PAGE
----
Tuesday, September 20, 2005

Keepin' The Pace

There are just so many things to talk about, considering the happenings of last night. I was going to take one of two routes on this: pick one and fully elaborate or make a quick bullet list of all the points I wanted to make. Proving that I’m a charmer with the ladies, I’m going to compromise and pick a couple of points from last night and elaborate for a paragraph or two. Warning: there will be football involved here.

- Actually starting with football. Last night I realized something: it’s near impossible for someone who has no organized football experience to provide consistent commentary on the NFL. I can pick out trends, notice when someone’s consistently effing up, and pick up on generalities, but I’ll never know the intricacies of play calling and route running, no matter how much of a Madden stud I am. This is why I give credit to Bill Simmons for doing a football gambling column on Fridays. He makes his picks, but uses a fan’s perspective to ascertain his reasons. And yes, I’ve kinda ripped that idea off, but seriously, it’s the best idea for die-hards that have little on-field experience.

Anyway, a pat on the back to the Giants for their convincing win last night. I’d rather elaborate on the ‘Boys-‘Skins game, but I will say that after being at Giants Stadium for the opener and watching most of last night’s game, Eli to Plaxico is going to be one of “those” QB-WR connections. Maybe not a Montana-to-Rice combo, but a Peyton-to-Marvin combo at the very least.

If you watched only the first half of last night’s Dallas-Washington game, it would have seemed like the ‘Boys had all the momentum, and would surely expand on their 3-0 lead. They moved the ball better than the ‘Skins, and their D was looking rock solid. Combine the fact that the Redskins had a guy who peaked six years ago under center, and it’s a recipe for a Cowboys victory.

This notion is furthered because of Joe Gibbs’s reputation since rejoining the league of not stretching the field. Problem is, the Cowboy’s secondary is the shakiest part of their otherwise solid D. Sure, they have All-Pro Safety Roy Williams, but he can’t cover four guys himself. Newly acquired CB Anthony Henry was a quality free-agent signing, but he’s no No. 1 corner, nor is the actual No. 1 corner, Terrance Newman. Up front, however, the ‘Boys sport guys like La’Roi Glover, Greg Ellis, rookie DeMarcus Ware, the serviceable Dat Nguyen, Bradie James, and Al Singleton, all guys who can stop the run and run an effective short yardage cover scheme.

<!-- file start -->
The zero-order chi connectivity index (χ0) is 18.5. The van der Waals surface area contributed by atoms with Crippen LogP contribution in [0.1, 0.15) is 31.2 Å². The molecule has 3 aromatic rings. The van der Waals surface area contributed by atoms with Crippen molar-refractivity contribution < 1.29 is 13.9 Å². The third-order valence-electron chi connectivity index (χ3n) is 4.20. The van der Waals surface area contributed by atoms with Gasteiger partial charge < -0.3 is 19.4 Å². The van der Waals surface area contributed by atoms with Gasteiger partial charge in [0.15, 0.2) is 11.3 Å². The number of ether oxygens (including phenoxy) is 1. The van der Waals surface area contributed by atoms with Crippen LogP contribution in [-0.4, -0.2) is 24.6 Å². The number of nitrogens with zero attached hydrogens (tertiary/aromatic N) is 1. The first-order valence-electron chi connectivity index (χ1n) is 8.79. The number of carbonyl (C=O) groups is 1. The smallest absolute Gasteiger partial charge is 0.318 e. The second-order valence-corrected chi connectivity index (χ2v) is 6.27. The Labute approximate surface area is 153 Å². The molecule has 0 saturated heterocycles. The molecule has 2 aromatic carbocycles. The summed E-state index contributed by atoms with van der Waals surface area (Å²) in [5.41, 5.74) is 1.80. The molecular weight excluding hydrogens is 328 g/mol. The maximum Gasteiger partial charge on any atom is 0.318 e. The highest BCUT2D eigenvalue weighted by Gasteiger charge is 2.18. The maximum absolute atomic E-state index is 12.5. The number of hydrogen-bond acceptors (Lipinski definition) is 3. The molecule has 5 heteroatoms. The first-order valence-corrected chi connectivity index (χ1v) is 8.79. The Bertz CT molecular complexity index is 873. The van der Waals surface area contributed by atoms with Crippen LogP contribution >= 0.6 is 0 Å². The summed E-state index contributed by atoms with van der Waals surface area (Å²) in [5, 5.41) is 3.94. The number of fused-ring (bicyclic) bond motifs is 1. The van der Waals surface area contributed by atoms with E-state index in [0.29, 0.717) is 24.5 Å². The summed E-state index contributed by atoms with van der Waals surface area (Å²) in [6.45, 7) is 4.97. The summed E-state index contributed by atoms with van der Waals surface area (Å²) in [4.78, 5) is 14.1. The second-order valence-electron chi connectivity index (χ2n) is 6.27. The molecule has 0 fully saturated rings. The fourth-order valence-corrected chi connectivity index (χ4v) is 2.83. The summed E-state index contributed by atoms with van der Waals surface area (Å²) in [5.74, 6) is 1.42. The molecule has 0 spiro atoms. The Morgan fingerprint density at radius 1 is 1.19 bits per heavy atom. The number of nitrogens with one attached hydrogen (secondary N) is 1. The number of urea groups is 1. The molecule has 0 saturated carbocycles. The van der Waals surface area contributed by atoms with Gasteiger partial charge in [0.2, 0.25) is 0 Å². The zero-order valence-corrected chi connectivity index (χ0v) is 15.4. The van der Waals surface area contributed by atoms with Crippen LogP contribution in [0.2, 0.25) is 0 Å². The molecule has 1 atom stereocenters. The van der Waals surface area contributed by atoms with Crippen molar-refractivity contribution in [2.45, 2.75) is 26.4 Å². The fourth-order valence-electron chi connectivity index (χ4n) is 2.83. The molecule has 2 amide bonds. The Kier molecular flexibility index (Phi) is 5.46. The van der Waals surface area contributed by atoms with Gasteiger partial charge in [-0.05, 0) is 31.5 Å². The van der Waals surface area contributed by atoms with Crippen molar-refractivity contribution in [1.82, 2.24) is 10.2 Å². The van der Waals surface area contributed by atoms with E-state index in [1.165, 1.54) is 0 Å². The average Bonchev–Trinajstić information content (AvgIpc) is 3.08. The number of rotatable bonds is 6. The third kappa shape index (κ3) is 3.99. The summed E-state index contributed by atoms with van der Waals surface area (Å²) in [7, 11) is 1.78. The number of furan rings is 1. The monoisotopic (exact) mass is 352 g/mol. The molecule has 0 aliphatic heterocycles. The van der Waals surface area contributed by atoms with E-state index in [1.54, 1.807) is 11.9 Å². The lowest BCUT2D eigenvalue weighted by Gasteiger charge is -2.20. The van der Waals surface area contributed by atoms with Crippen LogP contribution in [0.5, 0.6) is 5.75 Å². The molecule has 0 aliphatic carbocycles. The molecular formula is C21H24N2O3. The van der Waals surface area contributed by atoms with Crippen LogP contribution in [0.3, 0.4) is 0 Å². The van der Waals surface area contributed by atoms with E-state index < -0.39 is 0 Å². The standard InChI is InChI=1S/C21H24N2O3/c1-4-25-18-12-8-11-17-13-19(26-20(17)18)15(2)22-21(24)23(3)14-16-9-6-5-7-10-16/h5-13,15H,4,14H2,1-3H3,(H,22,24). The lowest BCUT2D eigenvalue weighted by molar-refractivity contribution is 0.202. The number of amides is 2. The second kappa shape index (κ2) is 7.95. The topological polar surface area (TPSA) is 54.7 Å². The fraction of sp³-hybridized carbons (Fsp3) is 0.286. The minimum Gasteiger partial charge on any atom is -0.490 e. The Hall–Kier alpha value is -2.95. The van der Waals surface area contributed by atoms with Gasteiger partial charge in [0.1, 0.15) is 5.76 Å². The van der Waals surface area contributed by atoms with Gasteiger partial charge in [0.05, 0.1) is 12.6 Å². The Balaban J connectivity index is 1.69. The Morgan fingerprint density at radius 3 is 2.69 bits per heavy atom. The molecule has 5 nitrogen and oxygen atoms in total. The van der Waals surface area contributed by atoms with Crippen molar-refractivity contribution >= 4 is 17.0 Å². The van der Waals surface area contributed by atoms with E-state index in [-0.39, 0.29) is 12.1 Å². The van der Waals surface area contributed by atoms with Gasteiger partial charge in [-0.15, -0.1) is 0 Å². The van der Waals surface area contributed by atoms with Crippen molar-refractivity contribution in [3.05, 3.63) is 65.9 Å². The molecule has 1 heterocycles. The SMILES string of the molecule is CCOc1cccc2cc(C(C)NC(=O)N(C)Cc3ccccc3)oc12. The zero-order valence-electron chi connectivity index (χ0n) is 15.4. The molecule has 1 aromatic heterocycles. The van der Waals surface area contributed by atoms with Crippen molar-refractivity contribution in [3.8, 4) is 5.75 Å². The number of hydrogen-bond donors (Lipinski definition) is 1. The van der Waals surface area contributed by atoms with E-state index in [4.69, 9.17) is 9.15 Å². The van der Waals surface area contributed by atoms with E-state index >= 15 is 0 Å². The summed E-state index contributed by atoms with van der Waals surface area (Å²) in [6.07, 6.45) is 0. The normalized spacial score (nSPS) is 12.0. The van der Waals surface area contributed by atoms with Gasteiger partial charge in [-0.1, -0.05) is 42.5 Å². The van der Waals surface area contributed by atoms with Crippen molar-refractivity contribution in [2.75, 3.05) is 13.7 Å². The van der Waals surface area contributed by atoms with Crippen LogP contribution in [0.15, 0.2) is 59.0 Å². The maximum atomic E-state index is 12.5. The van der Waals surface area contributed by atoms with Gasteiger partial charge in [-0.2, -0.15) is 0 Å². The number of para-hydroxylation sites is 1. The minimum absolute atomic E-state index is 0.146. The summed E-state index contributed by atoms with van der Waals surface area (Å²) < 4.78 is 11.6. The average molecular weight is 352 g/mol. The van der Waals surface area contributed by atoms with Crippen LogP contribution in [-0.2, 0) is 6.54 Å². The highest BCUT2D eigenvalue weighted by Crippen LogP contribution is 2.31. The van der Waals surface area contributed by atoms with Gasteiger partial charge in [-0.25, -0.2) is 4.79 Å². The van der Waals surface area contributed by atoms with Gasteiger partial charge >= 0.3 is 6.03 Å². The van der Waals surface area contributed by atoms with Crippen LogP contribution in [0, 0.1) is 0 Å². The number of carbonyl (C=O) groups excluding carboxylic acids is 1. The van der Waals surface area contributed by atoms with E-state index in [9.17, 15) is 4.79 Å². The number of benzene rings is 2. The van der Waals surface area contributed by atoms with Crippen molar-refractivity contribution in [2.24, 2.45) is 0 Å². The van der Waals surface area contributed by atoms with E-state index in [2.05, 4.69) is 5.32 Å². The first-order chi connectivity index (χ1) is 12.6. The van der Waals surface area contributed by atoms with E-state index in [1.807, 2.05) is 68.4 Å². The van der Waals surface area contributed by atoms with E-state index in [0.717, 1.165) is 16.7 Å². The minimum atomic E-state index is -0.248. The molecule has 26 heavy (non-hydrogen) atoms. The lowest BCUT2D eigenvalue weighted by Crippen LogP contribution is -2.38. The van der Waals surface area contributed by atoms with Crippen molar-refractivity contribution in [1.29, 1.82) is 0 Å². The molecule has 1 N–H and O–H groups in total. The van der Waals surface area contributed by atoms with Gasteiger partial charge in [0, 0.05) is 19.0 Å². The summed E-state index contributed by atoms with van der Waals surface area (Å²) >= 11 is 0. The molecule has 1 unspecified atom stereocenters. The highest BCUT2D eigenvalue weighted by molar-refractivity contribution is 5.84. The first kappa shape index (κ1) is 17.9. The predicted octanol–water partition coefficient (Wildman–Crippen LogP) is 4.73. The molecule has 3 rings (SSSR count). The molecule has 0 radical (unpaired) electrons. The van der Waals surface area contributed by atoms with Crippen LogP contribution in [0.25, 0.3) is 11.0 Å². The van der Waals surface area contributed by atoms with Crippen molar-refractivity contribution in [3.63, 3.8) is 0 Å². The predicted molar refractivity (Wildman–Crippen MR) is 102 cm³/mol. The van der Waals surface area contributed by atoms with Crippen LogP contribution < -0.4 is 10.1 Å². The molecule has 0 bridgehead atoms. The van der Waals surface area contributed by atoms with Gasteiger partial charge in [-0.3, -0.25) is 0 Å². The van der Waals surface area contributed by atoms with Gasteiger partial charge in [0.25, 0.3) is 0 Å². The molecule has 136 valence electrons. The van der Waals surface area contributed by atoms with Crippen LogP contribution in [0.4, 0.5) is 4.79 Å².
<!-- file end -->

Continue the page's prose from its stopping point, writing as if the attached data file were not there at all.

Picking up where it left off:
Finally, feeling the dregs of desperation late in the fourth quarter, Gibbs’s guys finally decided to go deep to their new target, former Jet Santana Moss. And lookee what happens when you exploit the Dallas secondary! The first pass was just a perfect lob into the end zone, but the second was the one worth noting. Brunell put the ball in a perfect spot, to a streaking speedy Moss, who got a world of help from Aaron Glenn, anther former Jet, who for some reason lined up on Moss on the play. Glenn frantically dove for the ball, but whiffed, allowing Moss to snatch it in stride and leave a trail of dust to the end zone.

So maybe, just maybe the ‘Skins will start going deep more often, especially against weaker secondaries, something they really didn’t do any of last year, prompting Lavernaeus Coles to force a trade back to the Jets. It just seems that this is where Moss thrives, and Brunell can supply the juice. Hey, you stick with what works, right?

- Finally, the D-Rays stick their thorn in someone else’s side. In a see-saw of a game, the Rays ended out on top of Boston, which combined with Bubba Crosby’s heroics, put us a mere half game behind those blasted Sox for the AL East, and we’re actually tied in the loss column. This would be a much more fulfilling feeling if we hadn’t shared first place for a day back in July (as I frantically swept through an airport in Hawaii searching for a sports bar).

This, of course, means that all the Yanks have to do is win when Boston wins, lose when they lose, and make sure they win Thursday’s game against Baltimore, which is Boston’s last day off of the season. That would bring us into the final series tied, metamorphosing it into a best of three preliminary playoff series. True, there is still a decent shot that both the Yankees and the Red Sox will make the playoffs, considering the stinker the Other Sox are pulling in the AL Central. Not that anything like that would demean the value of the final series.